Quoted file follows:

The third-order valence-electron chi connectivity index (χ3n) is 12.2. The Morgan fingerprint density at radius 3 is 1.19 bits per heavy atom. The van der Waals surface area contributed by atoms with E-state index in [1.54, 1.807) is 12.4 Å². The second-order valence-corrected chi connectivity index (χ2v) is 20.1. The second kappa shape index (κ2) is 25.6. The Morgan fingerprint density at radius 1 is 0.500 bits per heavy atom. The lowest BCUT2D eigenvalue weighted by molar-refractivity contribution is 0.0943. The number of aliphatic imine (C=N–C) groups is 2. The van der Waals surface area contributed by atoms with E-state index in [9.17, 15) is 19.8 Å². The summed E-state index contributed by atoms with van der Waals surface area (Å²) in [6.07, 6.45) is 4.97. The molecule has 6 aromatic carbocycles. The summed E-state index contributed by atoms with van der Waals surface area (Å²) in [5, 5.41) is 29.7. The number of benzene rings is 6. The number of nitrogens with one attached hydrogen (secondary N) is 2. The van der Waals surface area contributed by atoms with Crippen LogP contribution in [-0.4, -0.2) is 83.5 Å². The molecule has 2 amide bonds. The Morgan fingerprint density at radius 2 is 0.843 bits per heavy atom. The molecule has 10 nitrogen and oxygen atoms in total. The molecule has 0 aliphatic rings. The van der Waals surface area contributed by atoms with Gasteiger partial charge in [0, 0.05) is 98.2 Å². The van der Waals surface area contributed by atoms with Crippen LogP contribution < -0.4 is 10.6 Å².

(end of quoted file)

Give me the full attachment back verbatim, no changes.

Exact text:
The third-order valence-electron chi connectivity index (χ3n) is 12.2. The Morgan fingerprint density at radius 3 is 1.19 bits per heavy atom. The van der Waals surface area contributed by atoms with E-state index in [1.54, 1.807) is 12.4 Å². The second-order valence-corrected chi connectivity index (χ2v) is 20.1. The second kappa shape index (κ2) is 25.6. The Morgan fingerprint density at radius 1 is 0.500 bits per heavy atom. The lowest BCUT2D eigenvalue weighted by molar-refractivity contribution is 0.0943. The number of aliphatic imine (C=N–C) groups is 2. The van der Waals surface area contributed by atoms with E-state index in [9.17, 15) is 19.8 Å². The summed E-state index contributed by atoms with van der Waals surface area (Å²) in [6.07, 6.45) is 4.97. The molecule has 6 aromatic carbocycles. The summed E-state index contributed by atoms with van der Waals surface area (Å²) in [5, 5.41) is 29.7. The number of benzene rings is 6. The number of nitrogens with one attached hydrogen (secondary N) is 2. The van der Waals surface area contributed by atoms with Crippen LogP contribution in [-0.4, -0.2) is 83.5 Å². The molecule has 2 amide bonds. The Morgan fingerprint density at radius 2 is 0.843 bits per heavy atom. The molecule has 10 nitrogen and oxygen atoms in total. The molecule has 0 aliphatic rings. The van der Waals surface area contributed by atoms with Gasteiger partial charge in [0, 0.05) is 98.2 Å². The van der Waals surface area contributed by atoms with Crippen LogP contribution < -0.4 is 10.6 Å².